To avoid a hiring disaster, at LexION Capital I use personality test data to make successful hiring decisions. They provide objective, academically rigorous and data-driven metrics to corroborate other aspects of the hiring process like interviewing that are highly subjective and vulnerable to personal bias.
But that's not all personality tests are good for. Personality data shouldn't die once an offer letter is sent. It remains a valuable tool at your disposal to help you manage more effectively, leading to increased efficiency, better time-management, and happier employees.
It can in fact help you create your dream team.
Personality Tested Teams
At LexION, our mission-driven approach is the driving force behind all of our decisions. It infuses everything we do, and shapes our unique company culture as a very anti-Wall Street, Wall Street firm. Knowing a new hire's personality data allows us to best acclimate them to our mission and culture of tolerance and respect. When you know someone’s inherent frame of reference--whether they are predisposed to think logically and analytically, or whether they process information intuitively and sensitively-;you have insight into how best to communicate key information.
Case in point: one member of my team, who works intimately closely with me, is a level 19 "feeler" on a Kiersey scale of 1-20. She is very sensitive, intuitive and relates to the working world through an initial frame of emotion. I, on the other hand, am only a 4 on the "feeler" scale. As a very dominant "thinker," I am incredibly analytical and my initial response to most work situations, even those fraught with emotion, is to think my way to a solution. Early on, this dramatic disparity in our communication styles led to misunderstandings and some watery eyes (you guessed it--not mine). When I actually sat down to review the personality data, it was abundantly clear that our lapses in communication stemmed from our natural differences in the way we work. Armed with that insight, our communication is now smoother, more seamless, and more productive. We even share frequent laughs about the subject; she will joke, "Well, I and all 19 of my feelings have an opinion..." to which I will respond, "You know I've already used up all 4 of my feelings this year."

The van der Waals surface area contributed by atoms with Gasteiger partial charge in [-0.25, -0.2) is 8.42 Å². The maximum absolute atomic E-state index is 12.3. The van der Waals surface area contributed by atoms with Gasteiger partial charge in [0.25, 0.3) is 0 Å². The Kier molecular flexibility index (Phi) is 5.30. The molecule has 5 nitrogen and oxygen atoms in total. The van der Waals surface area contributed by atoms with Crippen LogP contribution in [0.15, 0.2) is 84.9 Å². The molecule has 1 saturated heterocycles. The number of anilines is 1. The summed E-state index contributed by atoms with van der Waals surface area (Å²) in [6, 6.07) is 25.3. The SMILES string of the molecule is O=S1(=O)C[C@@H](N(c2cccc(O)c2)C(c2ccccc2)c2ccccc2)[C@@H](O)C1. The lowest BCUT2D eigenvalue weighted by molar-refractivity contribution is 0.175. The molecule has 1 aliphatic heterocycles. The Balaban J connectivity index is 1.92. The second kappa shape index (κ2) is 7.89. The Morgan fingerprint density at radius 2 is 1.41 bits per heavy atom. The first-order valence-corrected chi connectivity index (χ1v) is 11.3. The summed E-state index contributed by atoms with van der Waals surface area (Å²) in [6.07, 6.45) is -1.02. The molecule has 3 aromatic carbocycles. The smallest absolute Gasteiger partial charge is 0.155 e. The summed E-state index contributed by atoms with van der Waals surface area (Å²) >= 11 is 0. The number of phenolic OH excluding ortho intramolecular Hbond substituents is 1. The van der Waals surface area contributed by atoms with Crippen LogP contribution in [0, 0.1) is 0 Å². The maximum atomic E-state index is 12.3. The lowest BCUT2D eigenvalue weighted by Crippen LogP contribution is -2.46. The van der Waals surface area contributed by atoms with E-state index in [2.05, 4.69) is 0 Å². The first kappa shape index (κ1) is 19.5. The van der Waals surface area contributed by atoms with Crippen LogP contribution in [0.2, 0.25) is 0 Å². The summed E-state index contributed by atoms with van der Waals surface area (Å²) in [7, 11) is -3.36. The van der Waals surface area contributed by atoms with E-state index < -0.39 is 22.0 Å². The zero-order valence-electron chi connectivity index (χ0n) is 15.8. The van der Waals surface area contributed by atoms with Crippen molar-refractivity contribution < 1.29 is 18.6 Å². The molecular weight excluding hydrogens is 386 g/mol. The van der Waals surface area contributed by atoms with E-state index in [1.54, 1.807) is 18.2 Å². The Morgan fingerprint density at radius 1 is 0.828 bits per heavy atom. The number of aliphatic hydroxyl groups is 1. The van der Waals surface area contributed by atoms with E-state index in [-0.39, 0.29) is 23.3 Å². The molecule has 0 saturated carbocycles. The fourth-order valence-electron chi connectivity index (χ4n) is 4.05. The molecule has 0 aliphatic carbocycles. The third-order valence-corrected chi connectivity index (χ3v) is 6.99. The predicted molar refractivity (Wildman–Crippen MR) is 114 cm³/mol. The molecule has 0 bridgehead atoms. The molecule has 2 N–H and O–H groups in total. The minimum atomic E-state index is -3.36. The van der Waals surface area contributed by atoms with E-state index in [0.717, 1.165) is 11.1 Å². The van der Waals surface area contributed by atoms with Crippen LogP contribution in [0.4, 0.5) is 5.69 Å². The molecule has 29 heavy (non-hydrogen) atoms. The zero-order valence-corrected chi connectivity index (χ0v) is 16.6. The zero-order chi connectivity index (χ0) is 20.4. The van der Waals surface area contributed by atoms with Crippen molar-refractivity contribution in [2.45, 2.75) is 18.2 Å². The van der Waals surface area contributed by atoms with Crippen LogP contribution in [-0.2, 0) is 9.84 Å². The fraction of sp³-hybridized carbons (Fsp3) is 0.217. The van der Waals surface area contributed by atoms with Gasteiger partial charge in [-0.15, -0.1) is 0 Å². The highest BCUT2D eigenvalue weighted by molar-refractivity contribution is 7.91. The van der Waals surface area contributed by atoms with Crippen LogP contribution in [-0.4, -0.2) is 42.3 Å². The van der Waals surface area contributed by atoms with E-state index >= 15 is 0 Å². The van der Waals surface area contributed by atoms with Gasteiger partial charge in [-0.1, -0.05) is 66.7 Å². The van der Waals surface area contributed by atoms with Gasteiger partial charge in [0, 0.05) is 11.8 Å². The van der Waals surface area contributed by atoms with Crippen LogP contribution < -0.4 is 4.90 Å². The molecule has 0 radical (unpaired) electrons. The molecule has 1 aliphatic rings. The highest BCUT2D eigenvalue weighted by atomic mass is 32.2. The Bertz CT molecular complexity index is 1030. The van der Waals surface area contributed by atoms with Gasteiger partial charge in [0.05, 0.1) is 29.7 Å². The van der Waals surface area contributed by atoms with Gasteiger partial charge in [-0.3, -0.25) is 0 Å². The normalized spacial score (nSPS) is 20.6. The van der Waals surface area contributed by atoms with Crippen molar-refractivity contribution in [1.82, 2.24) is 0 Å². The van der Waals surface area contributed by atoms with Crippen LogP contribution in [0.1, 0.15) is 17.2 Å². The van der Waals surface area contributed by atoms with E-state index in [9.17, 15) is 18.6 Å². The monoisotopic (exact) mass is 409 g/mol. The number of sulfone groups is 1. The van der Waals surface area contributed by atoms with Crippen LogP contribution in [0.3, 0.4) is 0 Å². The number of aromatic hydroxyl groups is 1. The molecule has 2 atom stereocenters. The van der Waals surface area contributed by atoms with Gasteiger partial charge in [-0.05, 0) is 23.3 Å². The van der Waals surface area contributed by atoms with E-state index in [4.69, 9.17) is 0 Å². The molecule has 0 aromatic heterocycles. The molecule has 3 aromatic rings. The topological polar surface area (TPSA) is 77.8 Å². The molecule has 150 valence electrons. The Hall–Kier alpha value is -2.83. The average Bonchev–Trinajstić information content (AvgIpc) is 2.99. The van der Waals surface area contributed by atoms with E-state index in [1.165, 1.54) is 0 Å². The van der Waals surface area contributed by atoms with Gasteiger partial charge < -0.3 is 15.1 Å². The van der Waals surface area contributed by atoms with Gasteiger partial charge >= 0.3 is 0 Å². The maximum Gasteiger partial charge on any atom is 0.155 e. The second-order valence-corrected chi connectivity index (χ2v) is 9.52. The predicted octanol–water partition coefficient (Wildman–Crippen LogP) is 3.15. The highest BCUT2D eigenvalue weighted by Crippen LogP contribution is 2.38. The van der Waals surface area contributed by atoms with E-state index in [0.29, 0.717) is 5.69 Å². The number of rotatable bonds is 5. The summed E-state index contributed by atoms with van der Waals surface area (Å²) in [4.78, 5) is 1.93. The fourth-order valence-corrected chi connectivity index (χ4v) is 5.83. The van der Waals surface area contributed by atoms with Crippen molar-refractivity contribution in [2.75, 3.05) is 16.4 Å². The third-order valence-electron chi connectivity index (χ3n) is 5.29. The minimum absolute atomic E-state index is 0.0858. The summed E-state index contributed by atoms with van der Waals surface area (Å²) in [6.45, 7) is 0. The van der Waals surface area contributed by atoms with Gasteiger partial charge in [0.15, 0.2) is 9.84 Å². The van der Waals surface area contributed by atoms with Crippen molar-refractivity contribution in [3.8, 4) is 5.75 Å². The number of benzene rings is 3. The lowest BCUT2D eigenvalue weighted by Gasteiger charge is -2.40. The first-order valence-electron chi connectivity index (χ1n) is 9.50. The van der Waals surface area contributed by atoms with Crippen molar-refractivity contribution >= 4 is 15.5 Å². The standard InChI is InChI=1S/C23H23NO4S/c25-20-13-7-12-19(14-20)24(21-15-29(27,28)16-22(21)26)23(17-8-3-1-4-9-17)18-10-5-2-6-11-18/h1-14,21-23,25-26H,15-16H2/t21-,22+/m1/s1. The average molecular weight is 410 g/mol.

Personality work temperament data gives you much more than "what five words would your friends use to describe you?" It is key to understanding a person's specific combination of natural talents and innate strengths. When you uncover that, you can immediately place people in positions and on projects that will allow their unique array of characteristics to be put to best use.
Some of this is simple common sense: you wouldn't pick a quiet introvert for a sales job. But often the difference in people's skill sets can be more subtle or nuanced, and in a performance-driven environment everyone is quick to say, "Yes, I can do that."
I've ignored personality data in the past, and it has always come back to haunt me. For example, I hired one affable young extrovert to work in a back office role. New to NYC, he didn't have much of a social structure outside of work. From the day he started to the day he left, he talked nonstop, and cracked up the team! He did not get his operations work done, and as a result of his charming and distracting conversation, neither did anyone else. In these cases, you can't fault the new hire, who of course will express a can-do attitude. That positivity and enthusiasm is great, and no entrepreneur would expect anything less. But there is a big difference between confidence and competency. The responsibility lies with you, the business owner and head of hiring, to place people in positions where they will be successful and a true fit for your team's needs. This is especially true when hiring recent graduates, young people who are just starting to make their way in the workforce and are in the midst of learning who they are at work. You have to decide where confidence ends, and tangible skill sets begin.
Sure, you could make some educated guesses about who is the best person to tackle which types of work. Or, you could tap into hard data that gives you a window into someone's particular blend of skills and tendencies, and cut down dramatically on the guesswork. People are going to be more successful, more quickly. This will help both them and you. They will be more excited about their work; you will have much less on your plate as a manager when people are working within their spheres of natural strengths.
When people have the chance to do what they are naturally good at, they thrive--and so does your business. Who doesn't want to be set up for success?